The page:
38-week lets: time for students to make a stand

By

The issue of 38-week lets first reared its ugly head earlier this year, when the option for freshers to sign up for the standard 33 weeks mysteriously disappeared from several colleges’ websites. The decision to do this had apparently been taken back in November last year; yet it seems no student representative bodies were aware until Easter, when the websites were changed.

From then on the story is a catalogue of misinformation, secrecy and deception. Last year’s DSU President Sam Roseveare was censured for failing to represent student opinion accurately, a facebook group was set up in protest and College JCRs and Presidents Committee fought the University, eventually forcing a swift retreat.

Now it seems the University has decided to switch tactics. Stealth has been replaced by denial. Last year they decided to keeping quiet about a major policy change with an impact upon the lifestyle and bank balances of thousands of students before unilaterally bringing it in and hoping no-one would notice.

Now they are now denying completely that anything is happening so as to avoid debate. Their statement that protest is ‘premature’ is laughable given the fact that they are clearly willing to decide important policies without any consultation whatsoever with student bodies. If anything, protest is overdue.

Their attitude should be seen as part of a greater trend of preserving the privilege of the few at the expense of the majority. Recent protests in London were a reaction to ‘privatisation’ in universities across Britain, as well as the increase in tuition fees. Because at most universities it is the government who is the customer, not the student, and because universities are essentially businesses, students’ interests are being consistently sacrificed in the interests of income.

Education Minister David Willetts claims that Government policy puts students ‘at the heart of the system’. This is simply untrue.  The rise in tuition fees means that poor students are being priced out of the market in the interests of profit for the government, just as longer lets mean students will struggle to pay their rent so that the university can make money.

On neither policy has the student had a say; neither the Government nor the University has listened to the people who are actually going to be affected. Fears that a Conservative party in government would fail to act in the interests of the disadvantaged seem to have been realised. The massive privileges of businesses and corporate giants which sparked the Occupy movement are relevant in every sector, not least education. Tuition fees have shot up, the NHS is threatened and the Government shows no sign of seriously chastising the financial sector for its shoddy ethics.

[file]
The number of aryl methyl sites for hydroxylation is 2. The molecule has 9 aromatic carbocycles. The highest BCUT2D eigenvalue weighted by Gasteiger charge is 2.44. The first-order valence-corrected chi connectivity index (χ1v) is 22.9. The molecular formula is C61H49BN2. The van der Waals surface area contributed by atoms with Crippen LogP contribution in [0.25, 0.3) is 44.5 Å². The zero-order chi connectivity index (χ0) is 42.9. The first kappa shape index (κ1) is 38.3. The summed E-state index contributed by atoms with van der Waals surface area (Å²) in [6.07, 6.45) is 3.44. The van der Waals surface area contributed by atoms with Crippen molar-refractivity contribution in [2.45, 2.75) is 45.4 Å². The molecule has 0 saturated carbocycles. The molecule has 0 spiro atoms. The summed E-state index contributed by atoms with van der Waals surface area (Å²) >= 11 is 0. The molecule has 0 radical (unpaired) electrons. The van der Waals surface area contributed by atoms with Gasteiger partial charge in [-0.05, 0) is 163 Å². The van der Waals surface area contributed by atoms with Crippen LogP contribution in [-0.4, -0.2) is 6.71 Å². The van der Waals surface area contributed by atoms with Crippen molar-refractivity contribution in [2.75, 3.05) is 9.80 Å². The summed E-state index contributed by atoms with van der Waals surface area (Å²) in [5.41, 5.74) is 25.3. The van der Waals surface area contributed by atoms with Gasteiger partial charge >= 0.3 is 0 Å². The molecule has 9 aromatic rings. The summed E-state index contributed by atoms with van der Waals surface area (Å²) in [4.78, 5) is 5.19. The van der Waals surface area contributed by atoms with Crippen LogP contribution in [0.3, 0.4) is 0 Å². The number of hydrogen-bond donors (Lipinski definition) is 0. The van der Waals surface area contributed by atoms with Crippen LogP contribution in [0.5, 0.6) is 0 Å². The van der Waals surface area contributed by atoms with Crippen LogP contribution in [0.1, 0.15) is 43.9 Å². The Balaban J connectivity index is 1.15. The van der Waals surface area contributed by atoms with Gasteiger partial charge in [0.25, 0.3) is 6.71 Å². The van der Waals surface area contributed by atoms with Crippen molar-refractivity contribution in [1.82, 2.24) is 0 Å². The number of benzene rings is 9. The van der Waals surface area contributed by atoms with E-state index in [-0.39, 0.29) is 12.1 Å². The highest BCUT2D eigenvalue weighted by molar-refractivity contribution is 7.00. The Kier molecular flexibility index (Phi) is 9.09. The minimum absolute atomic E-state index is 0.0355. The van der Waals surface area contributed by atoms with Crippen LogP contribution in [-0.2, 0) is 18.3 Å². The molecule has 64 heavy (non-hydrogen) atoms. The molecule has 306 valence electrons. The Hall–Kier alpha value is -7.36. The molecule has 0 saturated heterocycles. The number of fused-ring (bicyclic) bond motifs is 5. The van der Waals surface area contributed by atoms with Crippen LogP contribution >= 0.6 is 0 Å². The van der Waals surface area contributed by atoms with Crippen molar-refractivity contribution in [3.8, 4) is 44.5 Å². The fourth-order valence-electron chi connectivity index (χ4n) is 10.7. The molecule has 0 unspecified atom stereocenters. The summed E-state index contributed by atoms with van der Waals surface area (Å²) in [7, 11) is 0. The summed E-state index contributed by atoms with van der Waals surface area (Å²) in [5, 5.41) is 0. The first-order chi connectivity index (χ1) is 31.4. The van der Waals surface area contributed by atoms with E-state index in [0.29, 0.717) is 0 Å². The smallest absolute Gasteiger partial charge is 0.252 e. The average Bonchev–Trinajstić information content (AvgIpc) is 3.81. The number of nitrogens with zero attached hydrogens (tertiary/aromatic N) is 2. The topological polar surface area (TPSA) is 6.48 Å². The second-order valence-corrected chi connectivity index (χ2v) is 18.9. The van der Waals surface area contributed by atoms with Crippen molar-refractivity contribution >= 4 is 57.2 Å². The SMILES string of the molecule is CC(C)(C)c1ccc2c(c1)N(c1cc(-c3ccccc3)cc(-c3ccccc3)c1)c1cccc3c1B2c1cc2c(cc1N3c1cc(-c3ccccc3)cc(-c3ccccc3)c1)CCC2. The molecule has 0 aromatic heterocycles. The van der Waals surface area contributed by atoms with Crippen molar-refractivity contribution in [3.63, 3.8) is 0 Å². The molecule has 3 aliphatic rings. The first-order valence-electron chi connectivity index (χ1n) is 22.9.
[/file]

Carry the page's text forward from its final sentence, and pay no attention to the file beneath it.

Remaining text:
We can, and will, make a fuss about 38 week lets. The University’s management of the issue has been outrageous, and it is an almost universally unpopular policy with students. The reasons for this are extensive and have been discussed elsewhere; suffice to say that however much spokespeople for the University talk about ‘enhancing the student experience’ and ‘offering flexibility’, everyone knows that the real reasons behind the move are financial, pure and simple. The University gets more money in exchange for fewer services. This, whichever way you look at it, is a seriously bad deal for students.

The problem is that at, by protesting, we are at best simply delaying the policy. The University backed down last year, only to try it on again this year. This is not something they are going to give up easily. Longer lets are not an isolated policy. They are part of a greater trend of commoditisation in our education system, both at Durham and nationally.

However, this does not mean we should give up. Jokes about Durham students being apathetic are all very well, but we need to take serious action to ensure that we are not being taken advantage of. We must start to see ourselves as active members of the Student Union and present a united front, otherwise we have no hope of stopping the University from doing literally whatever it wants.

Civil disobedience is our only source of power. Even if you don’t usually protest, even if you are uninterested in politics and even if you happen to agree with recent coalition policy, you have to recognise that this issue is more than worth missing half a lecture for. It’s something that is going to have a direct impact on all of us and it is being done, without our consent, right under our noses.

A stand desperately needs to be taken nationally on our culture of privilege. Let’s start with this issue, here and now, by showing the University that students will not be walked over in the name of profit.

Leave a Reply

Your email address will not be published.

 

This site uses Akismet to reduce spam. Learn how your comment data is processed.